No Trust.Need to satisfy two purposes.

There is no trust.The term "Trust" is only a LTA 87 definition.HMRC are confused.The important point is to satisfy the service charge accounts provisions contained in LTA 87 thereby charging residents only expenditure provided for in the lease.To issue only full companiies act accounts does not fullfil the requirement unless the accounts differentiate between service charge income and expenditure and non service charge expenditure.Two sets of accounts may be required.

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By Paul Scholes
26th Aug 2011 17:45

Don't think HMRC are confused, that's our job

HMRC's guidance & requirements on this came out around 1999 in a tax bulletin in order to try to deal with previous confusion whereby S42 service charge money and its interest were being declared in company accounts.

This guidance was repeated by the main property letting agents regulatory bodies as well, I think by ICAEW & ACCA.  From my experience the confusion has come about because this was never given the publicity it deserved and there was nothing to force the issue, allowing agents & accountants to turn a blind eye or, in the majority of cases, act in ignorance.

What has sparked this latest publicity has been ICAEW's decision to finally get the thing back into the light of day and go the whole hog with guidance over accounts prep for service charges.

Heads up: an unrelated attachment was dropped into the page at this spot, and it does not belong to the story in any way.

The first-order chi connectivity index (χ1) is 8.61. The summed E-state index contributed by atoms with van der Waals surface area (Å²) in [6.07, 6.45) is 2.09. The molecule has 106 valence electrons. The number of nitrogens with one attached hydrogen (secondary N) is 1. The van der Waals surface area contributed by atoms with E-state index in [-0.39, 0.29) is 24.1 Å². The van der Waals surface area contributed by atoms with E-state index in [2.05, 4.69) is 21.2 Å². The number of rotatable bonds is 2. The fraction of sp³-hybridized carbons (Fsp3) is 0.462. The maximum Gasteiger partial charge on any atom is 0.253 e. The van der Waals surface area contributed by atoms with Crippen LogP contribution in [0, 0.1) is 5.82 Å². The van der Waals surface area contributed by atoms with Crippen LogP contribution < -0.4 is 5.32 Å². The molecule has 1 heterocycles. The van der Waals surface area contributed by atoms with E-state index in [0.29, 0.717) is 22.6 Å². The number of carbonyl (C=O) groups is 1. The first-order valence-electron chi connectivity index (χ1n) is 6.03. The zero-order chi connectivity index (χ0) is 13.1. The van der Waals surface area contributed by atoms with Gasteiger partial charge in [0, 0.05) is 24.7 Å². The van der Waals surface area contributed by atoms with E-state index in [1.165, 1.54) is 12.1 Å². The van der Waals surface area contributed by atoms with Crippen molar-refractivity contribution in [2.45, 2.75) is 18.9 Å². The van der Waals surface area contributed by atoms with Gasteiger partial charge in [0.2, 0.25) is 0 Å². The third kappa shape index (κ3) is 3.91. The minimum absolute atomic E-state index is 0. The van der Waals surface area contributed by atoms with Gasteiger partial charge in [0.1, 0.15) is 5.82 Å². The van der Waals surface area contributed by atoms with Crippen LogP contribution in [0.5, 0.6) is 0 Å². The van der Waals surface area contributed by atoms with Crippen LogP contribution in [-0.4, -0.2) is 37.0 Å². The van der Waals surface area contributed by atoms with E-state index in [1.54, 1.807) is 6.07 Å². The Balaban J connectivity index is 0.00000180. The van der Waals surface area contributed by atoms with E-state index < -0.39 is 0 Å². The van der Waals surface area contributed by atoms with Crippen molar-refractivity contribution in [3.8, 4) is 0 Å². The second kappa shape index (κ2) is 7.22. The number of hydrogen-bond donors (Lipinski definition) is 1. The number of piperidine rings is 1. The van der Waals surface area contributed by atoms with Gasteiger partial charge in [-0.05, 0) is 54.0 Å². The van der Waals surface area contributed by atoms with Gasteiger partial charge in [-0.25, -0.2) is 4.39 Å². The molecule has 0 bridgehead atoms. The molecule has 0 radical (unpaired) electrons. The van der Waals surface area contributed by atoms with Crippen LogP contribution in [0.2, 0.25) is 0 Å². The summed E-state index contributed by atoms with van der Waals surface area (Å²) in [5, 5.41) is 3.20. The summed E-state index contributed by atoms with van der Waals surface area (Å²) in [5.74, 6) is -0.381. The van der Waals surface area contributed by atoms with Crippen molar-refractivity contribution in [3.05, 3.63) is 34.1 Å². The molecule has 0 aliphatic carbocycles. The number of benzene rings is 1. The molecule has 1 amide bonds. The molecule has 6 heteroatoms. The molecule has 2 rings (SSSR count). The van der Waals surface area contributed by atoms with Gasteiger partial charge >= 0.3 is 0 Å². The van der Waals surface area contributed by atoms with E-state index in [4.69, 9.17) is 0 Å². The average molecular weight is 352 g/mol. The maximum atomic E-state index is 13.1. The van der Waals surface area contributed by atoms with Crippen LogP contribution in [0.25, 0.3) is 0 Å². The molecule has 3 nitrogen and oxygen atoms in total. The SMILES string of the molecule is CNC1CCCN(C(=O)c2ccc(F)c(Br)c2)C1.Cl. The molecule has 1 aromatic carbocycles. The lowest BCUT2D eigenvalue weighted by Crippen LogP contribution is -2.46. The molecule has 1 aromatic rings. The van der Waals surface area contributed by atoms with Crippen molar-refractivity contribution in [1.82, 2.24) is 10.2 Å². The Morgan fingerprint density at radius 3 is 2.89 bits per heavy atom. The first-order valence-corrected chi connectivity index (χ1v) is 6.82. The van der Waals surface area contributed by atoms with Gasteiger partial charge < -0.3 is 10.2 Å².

What confuses me is how there is still any dispute over the case that S42 service charge money is not owned by the person or thing receiving it.  Consequently it should not appear as that person's or thing's income & expenditure.

The original tax bulletin now spans several pages of HMRC's manual TSEM5700 onwards.




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By Ian McTernan CTA
30th Aug 2011 10:21

Drowning in meaningless regulations...

Another fine example as to why doing anything in this country is so complicated - small wonder 20% of the workforce is employed looking after the rest of us.

Wish the Revenue/politicans/central and local government would stop sticking their oar in to businesses and actually let us get on with running them and trying to keep our heads above water.

Whatever happened to being able to present accounts without needing 'guidance' on every miniscule aspect of every business on the planet?

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By lisler
31st Aug 2011 00:08

Flat Management Companies

More confused now I've revisited the topic